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Image credit: Bandai Namco

'Ni No Kuni 2' changes everything but the Ghibli-esque charm

Delight and polish can take you a long way.
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Bandai Namco

Ni No Kuni 2: Revenant Kingdom is beautiful. If it's not the detailed environment, it's the expressive cartoon characters interacting with one another like some kind of CGI anime masterpiece. That's due to animation director Yoshiyuki Momose's input: He previously worked at Studio Ghibli for many years, and it still shows in the sequel coming to PS4. During the two-part demo I played at Bandai Namco's E3 booth, cloaks fluttered in the breeze, the protagonist winced when struck with fire and my tiny battle companions -- prime plushies of the future -- scuttled around the battlefield like even cuter Pikmin. The gameplay taster centered on two major boss battles, but I found myself waiting, hoping, for another sumptuous cut scene to help fill in the mysterious backstory -- and distract me from the fighting.

Yes, Ni No Kuni 2 is a sequel, but it does away with the characters, lore, battle system and even the collectible monsters that fought alongside you. We've seen references and Easter eggs in earlier previews, and while the sequel seems to take place in similar areas to Ni No Kuni, there are so many differences that it feels like a completely new, connected world.

The battle system is completely different, and while the original NNK's battles were rough at times, the fact that you battled with collectible "familiars" gave it a Pokemon-esque appeal. This time around, you have to fight for yourself, equipped with a wand, sword, weapon skills and spells to deal with intrusions.

I got to briefly explore an overworld map and fight two boss battles, tapping into multiple skills and support spells and buffs from those aforementioned tiny creatures that populate the battle area alongside the protagonist and his two companions. They're call Higgledies, and while they don't deal huge amounts of direct damage to your enemies, their shields and attack support helped me evade demo-station death (the worst kind) several times. However, the battles were just ... chaotic. There's so much going on, and while you only control the cat-eared King Evan Pettiwhisker Tildrum, this isn't a fast-twitch action-adventure. Some loose guarding and evasion is enough to limit damage, then you spam the attacks back at your enemy. Some will connect, others won't.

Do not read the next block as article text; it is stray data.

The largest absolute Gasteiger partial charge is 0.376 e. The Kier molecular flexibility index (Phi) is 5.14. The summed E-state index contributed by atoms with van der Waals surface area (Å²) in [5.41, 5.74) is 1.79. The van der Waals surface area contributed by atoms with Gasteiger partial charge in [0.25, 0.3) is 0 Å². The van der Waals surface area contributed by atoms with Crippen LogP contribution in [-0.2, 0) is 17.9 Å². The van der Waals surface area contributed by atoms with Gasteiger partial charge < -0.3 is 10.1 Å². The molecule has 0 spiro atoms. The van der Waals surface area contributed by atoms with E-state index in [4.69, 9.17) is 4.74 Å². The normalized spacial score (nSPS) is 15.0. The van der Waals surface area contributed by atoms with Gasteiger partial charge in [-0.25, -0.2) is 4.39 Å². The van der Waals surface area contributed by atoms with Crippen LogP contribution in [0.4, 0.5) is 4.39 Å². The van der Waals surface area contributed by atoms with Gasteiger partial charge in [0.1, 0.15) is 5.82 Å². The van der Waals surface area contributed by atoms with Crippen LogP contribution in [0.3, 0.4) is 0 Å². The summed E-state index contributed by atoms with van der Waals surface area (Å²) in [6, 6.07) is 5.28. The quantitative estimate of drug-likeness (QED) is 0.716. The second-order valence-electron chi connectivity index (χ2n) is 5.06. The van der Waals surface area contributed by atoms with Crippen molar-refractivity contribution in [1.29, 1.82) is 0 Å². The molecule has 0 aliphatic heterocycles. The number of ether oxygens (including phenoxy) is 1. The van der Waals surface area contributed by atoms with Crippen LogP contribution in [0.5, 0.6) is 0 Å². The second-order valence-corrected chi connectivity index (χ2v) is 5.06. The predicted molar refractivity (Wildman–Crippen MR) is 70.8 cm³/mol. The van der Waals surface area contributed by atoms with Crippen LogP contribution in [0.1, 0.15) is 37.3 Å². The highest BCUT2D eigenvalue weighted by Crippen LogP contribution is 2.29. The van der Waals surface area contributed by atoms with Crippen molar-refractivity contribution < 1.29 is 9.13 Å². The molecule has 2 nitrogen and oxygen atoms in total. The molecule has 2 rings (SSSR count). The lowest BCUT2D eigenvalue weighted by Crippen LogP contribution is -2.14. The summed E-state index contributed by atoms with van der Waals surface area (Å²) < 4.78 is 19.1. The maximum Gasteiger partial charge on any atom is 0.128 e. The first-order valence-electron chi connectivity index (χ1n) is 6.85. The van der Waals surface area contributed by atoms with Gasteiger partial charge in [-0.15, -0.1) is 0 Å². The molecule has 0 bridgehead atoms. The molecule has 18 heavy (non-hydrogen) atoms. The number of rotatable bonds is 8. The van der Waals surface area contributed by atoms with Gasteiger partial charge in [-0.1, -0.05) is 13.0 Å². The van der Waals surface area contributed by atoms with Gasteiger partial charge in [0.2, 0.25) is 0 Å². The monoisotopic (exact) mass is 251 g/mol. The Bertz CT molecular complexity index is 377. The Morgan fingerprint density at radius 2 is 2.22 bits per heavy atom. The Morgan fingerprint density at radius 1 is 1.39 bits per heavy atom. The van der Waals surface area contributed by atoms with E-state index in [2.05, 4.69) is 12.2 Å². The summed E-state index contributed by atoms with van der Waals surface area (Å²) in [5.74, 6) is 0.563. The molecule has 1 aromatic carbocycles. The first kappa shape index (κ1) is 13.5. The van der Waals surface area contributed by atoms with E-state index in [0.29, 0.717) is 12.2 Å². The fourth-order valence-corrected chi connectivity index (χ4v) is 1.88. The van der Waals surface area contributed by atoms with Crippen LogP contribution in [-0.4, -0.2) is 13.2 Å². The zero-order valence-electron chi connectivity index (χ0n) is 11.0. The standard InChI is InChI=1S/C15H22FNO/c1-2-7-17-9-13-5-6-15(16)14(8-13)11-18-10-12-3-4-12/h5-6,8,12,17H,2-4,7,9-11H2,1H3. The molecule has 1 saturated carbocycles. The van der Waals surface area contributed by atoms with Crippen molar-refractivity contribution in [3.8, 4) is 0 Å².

From the two battles I got to try, the system at this early demo stage isn't fun -- or if nothing else the learning curve is steep. One battle with a fire-imbued dragon ... thing drags on. Lava rains down, molten boulders distract and your little Higgledies do their best to support you as you try to aim your water spells at your attacker. The battles look cartoonish and grand at the same time but don't quite have the polish and delight of the exploration and cut-scene segments. That might be because there's so much going on at the same time. The original Ni No Kuni's battle system was clunky at times, so it's easy to see why they'd try to recast it, especially after refreshing pretty much everything else in the game. This early taster suggests that Level 5 hasn't quite nailed it, however.

Looks aren't everything, but if NNK2 manages to offer a compelling story and a gentler introduction to combat, all while maintaining the delightful look (and sound), it might all come together on Nov. 10th.

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In this article: applenews, art, av, e32017, gaming, NINOKUNI, ninokuni2, sony

Mat once failed an audition to be the Milkybar Kid, an advert creation that pushed white chocolate on gluttonous British children. Two decades later, having repressed that early rejection, he completed a three-year teaching stint in Japan with help from world-class internet and a raft of bizarre DS titles. After a few years heading up Engadget's coverage from Japan, covering high-tech toilets and robot restaurants, he heads up our UK bureau in London.

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